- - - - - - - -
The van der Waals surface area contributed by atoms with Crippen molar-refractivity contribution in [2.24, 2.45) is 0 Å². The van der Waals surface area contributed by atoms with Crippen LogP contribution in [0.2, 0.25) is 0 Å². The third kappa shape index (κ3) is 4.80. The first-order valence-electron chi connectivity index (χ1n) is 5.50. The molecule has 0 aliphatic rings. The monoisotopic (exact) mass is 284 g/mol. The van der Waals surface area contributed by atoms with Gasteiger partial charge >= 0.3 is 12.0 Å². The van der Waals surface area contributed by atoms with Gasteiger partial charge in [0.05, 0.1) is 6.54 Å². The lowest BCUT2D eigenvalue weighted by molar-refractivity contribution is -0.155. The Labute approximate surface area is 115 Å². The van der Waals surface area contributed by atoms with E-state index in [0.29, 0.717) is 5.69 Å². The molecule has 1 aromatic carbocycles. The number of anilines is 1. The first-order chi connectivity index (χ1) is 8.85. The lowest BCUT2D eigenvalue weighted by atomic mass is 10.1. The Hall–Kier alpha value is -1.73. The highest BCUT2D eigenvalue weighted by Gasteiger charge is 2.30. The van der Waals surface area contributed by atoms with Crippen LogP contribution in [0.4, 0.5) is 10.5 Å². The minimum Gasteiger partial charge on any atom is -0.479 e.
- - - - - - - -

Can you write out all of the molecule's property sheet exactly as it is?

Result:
The van der Waals surface area contributed by atoms with Crippen molar-refractivity contribution in [2.24, 2.45) is 0 Å². The van der Waals surface area contributed by atoms with Crippen LogP contribution in [0.2, 0.25) is 0 Å². The third kappa shape index (κ3) is 4.80. The first-order valence-electron chi connectivity index (χ1n) is 5.50. The molecule has 0 aliphatic rings. The monoisotopic (exact) mass is 284 g/mol. The van der Waals surface area contributed by atoms with Gasteiger partial charge >= 0.3 is 12.0 Å². The van der Waals surface area contributed by atoms with Gasteiger partial charge in [0.05, 0.1) is 6.54 Å². The lowest BCUT2D eigenvalue weighted by molar-refractivity contribution is -0.155. The Labute approximate surface area is 115 Å². The van der Waals surface area contributed by atoms with E-state index in [0.29, 0.717) is 5.69 Å². The molecule has 1 aromatic carbocycles. The number of anilines is 1. The first-order chi connectivity index (χ1) is 8.85. The lowest BCUT2D eigenvalue weighted by atomic mass is 10.1. The Hall–Kier alpha value is -1.73. The highest BCUT2D eigenvalue weighted by Gasteiger charge is 2.30. The van der Waals surface area contributed by atoms with Crippen LogP contribution in [0.4, 0.5) is 10.5 Å². The minimum Gasteiger partial charge on any atom is -0.479 e.